It helps to conduct the search for promising materials at low temperatures, since a useful property, like magnetic ‘switching’, is easier to detect without a lot of background noise. “Reducing the temperature of this type of experiment is a bit like weeding a garden. It lets you see the flowers.” Once a promising material has been identified, its composition can be tweaked to see if the desired trait can be enhanced and made to appear at ever higher temperatures. In collaboration with Prof. Dan Talham’s team in UF Chemistry, Dr. Meisel’s group found one promising candidate at 20 K that could be tweaked to work at 70 K and, now, 120 K. Why is this important? Because a microscopic magnetic switch operating at room temperature could be the foundation of a whole-new class of nanoscale technologies, including molecular-sized memory devices and quantum computers. It’s called ‘device-inspired research’.
Photo: Meisel is awarded an honorary degree of “doctor honoris causa” by Pavol Jozef Šafárik University in Košice, Slovak Republic.
The Microkelvin Lab and UF’s participation in the National High Magnetic Field Lab (with major facilities at UF, FSU, and Los Alamos) make Gainesville an ideal place for Dr. Meisel’s kind of research. But when he first got here from France in 1986, he thought he had arrived, culturally, at the ends of the earth. “I remember when the London Philharmonic performed in the O-Dome. The audience was eating popcorn and cotton candy in the bleachers.” He and his wife, Anna-Lisa, a research professor in Horticultural Sciences, participated in the grand opening of the state-of-the-art Curtis M. Phillips Center for the Performing Arts. “And my wife, a Floridian, introduced me to all the outdoor activities – hiking, canoeing, camping – that you can do in North Florida year round.” Now he has no complaints.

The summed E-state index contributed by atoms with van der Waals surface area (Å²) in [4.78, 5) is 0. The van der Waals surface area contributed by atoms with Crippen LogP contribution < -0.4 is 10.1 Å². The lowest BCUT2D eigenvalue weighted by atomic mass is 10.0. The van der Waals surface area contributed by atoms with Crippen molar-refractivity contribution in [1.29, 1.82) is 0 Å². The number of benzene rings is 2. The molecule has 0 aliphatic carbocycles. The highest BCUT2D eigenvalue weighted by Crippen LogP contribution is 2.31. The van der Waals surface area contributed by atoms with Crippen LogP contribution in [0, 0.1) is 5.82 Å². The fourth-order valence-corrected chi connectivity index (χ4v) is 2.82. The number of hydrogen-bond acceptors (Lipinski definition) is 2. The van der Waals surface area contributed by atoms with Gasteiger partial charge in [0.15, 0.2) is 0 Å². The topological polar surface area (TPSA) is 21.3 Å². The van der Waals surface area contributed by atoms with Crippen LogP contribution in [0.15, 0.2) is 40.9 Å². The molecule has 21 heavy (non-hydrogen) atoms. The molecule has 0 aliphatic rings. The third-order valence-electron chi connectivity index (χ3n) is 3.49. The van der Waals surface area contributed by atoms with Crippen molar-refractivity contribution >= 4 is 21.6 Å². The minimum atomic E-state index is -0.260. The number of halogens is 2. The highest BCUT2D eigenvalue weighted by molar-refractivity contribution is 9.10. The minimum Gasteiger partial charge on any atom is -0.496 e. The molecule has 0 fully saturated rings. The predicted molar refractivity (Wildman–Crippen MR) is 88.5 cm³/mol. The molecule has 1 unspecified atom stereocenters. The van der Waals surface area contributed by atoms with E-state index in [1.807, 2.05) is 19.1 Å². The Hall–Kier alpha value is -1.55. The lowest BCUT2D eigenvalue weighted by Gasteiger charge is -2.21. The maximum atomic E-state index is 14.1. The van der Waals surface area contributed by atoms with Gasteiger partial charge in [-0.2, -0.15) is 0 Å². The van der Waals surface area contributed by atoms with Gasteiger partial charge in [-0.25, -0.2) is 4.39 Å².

He shares his love of science with local grade-school students, going to interact with a class several times a year. “Third to fifth-grades are the sweet spot.” He likes to bring the kids a “goodie bag” filled with items like balls of different weights to test Galileo and various binder clips to study mechanical advantage. The purpose is to stimulate the imagination. “You never know when you might make a big difference in a child’s life – maybe you’ll inspire them to go into science and make the next great discovery.” Or at the very least, have them better understand science when they become adults. After all, in an increasingly technology-based society, it can only help to have voters and decision-makers who appreciate rather than fear science. And when these kids come to that age where they have to decide their own futures, maybe even between a career of brain or brawn, perhaps Dr. Meisel will have helped to provide them with more and better choices.